Your  faith in the US army is touching but naive. It is hard to believe that top commanders were all kept in the dark, although i don’t doubt some brave souls did offer resistance.  It may on the whole be a respectable organization relative to other armed forces but it is hardly worthy of such uncritcal regard.
            As for your assertion that water boardng is not torture i suggest you try it. It is an historical fact that the US convicted and executed Japanese soldiers who used WB against allied troops in WW2; imo they were right o do so.

          • (1) Whether Cheney is right or wrong about his assertions regarding the use of waterboarding is beside the point. The point is that his support of that technique does not amount to support of the Abu Ghraib atrocities, which you had accused him and Rumsfeld of.

            (2) My point regarding the US Army is that their policies prohibit torturing detainees. Abu Ghraib was contrary to US Army policy, not in accordance with it. This is not “touching” or “naive”, it is documented fact.

            (3) “As for your assertion that water boardng is not torture …

            Nowhere have I said that waterboarding is not torture. In fact, I pointed out that you and I might disagree with Cheney/Rumsfeld on the ethics of waterboarding. You are responding to your preconceived notions of what right-wingers think, not to what I’m actually saying. This makes it difficult to hold an intelligible debate.

            (4) As to what I’ve said in years past, given that we’re not having much luck communicating what I’ve said right here, I don’t have a lot of confidence that you have a clear idea of what I said a year or two ago. I can assure you, however, that I’ve never suggested that the US Army was less to be trusted than the Afghan Army with respect to torture.

          • Did you somehow miss the years of Harper stonewalling and sabotaging the investigation of Afghan detainees – to the point that the ICC is threatening to investigate?  Do you need a hand getting out of that convoluted position you had to get into, in order to blame the Liberals?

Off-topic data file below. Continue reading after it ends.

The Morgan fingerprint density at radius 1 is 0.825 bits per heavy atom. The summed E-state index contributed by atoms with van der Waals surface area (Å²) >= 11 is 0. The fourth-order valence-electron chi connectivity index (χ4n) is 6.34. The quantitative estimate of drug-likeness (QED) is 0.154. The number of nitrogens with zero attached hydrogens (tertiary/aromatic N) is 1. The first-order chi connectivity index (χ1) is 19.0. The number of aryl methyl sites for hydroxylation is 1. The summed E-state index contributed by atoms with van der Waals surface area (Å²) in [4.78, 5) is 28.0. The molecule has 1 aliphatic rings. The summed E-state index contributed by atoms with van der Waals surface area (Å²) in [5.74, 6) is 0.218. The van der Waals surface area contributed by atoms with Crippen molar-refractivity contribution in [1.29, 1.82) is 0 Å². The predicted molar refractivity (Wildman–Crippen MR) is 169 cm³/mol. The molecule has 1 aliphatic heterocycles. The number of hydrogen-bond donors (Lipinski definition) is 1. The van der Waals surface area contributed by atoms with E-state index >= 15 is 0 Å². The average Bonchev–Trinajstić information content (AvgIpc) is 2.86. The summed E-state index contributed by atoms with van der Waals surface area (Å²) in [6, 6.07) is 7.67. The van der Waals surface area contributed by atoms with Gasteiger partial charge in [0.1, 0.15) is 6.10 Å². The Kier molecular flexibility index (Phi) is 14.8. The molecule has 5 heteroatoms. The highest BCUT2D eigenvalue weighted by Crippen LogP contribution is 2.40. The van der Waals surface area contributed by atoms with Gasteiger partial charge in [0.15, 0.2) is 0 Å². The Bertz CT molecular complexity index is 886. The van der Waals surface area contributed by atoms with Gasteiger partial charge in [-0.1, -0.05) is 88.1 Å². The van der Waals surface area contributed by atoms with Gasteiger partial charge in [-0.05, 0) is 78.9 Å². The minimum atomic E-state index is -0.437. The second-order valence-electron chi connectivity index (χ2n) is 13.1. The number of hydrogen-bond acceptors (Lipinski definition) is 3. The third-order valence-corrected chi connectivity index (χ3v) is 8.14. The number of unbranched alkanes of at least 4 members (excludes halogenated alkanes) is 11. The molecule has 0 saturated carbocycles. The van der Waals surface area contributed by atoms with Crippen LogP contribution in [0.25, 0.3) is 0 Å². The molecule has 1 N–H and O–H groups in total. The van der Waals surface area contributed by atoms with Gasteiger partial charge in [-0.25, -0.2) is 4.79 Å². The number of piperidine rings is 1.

• I’m confused. Are you saying that the original decision to start handing prisoners to the Afghans to be tortured was a good one or a bad one? If good, what’s Harper done wrong exactly? If bad, how is it incorrect to blame the Liberals for deciding to start this practice?

      • Remember, as the occupying force we could supervise and control the Afghanistan government in a way we don’t control the United States.  Given examples of torture by America with no obvious intention of change, and the risk of torture from the Afghan army that we thought we  could supervise and direct, it was a tough choice but I think we went with the right one.  Obviously a third party would have been better solution and we should have gone with it from the get go, but thank goodness were leaving the decade long absurdity that has been the Afghan war.

  2. And it’s only taken us what? 5 years of CPC government and the threat of an ICC investigation into Harper et al to get there?

    Bloody hell I wish Disqus had a proper delete function. This message was supposed to be ar eply to Gaunilon.

    • Yes, it takes time to recover from the damage caused by years of LPC rule, particularly during a minority government.  I trust you will join me in being thankful that the pace of repair seems to have increased substantially with the advent of a majority Conservative government, seeing as how we’re both opposed to torture and all.

  3. Now that we have seen this, I demand of my country that we have a process and a backup process in place to ensure that troops captured by Canadians will not be subject to torture or turned over to poeple who we reasonably suspect might do so.   And l demand it be in place before the next stupid occupation. 

    • We do. It’s called the Geneva Convention.

      The one Bush called ‘quaint’.

  4. When Baird said the federal government would not be able to enforce snowmobile regulations, I lost interest in his brain pan.  CBC pointed out BC did.  Nothing ideological, I just wanted to know why CPC didn’t want to address snowmobile safety.  Sorry for being an @$$ on the blogs.  I saw the prettiest girl on the bus last night.  Three of the hottest girls I’ve ever seen were in my last 1.5 years.  Overstimulated.  Too much gain.

  5. …see?  This why prohibition is bad.  It will calm me down enough to go back to figuring out how to get loess and sphagnum fuscum peat samples in the winter.  I would probably have to reorient a good 35 hours a week to hit a woman like that…